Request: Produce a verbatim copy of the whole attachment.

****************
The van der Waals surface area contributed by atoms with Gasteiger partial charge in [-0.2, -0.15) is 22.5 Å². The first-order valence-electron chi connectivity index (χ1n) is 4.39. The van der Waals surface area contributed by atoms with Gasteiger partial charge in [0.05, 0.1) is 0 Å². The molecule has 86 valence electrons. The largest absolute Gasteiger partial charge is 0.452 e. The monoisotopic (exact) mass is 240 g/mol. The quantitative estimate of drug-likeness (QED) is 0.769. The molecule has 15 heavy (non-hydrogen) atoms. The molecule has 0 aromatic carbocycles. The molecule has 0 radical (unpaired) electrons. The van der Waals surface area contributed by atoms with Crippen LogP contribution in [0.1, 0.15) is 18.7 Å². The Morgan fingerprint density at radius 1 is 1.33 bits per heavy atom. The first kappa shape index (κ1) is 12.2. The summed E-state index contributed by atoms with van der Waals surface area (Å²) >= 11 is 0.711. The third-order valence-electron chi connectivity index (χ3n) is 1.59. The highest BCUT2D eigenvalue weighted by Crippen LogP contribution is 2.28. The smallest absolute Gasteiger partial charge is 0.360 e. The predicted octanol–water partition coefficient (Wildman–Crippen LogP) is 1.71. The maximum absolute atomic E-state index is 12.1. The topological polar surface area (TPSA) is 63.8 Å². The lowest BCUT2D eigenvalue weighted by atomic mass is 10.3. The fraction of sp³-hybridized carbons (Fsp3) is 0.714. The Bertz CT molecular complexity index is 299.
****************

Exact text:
The van der Waals surface area contributed by atoms with Gasteiger partial charge in [-0.2, -0.15) is 22.5 Å². The first-order valence-electron chi connectivity index (χ1n) is 4.39. The van der Waals surface area contributed by atoms with Gasteiger partial charge in [0.05, 0.1) is 0 Å². The molecule has 86 valence electrons. The largest absolute Gasteiger partial charge is 0.452 e. The monoisotopic (exact) mass is 240 g/mol. The quantitative estimate of drug-likeness (QED) is 0.769. The molecule has 15 heavy (non-hydrogen) atoms. The molecule has 0 aromatic carbocycles. The molecule has 0 radical (unpaired) electrons. The van der Waals surface area contributed by atoms with Crippen LogP contribution in [0.1, 0.15) is 18.7 Å². The Morgan fingerprint density at radius 1 is 1.33 bits per heavy atom. The first kappa shape index (κ1) is 12.2. The summed E-state index contributed by atoms with van der Waals surface area (Å²) >= 11 is 0.711. The third-order valence-electron chi connectivity index (χ3n) is 1.59. The highest BCUT2D eigenvalue weighted by Crippen LogP contribution is 2.28. The smallest absolute Gasteiger partial charge is 0.360 e. The predicted octanol–water partition coefficient (Wildman–Crippen LogP) is 1.71. The maximum absolute atomic E-state index is 12.1. The topological polar surface area (TPSA) is 63.8 Å². The lowest BCUT2D eigenvalue weighted by atomic mass is 10.3. The fraction of sp³-hybridized carbons (Fsp3) is 0.714. The Bertz CT molecular complexity index is 299.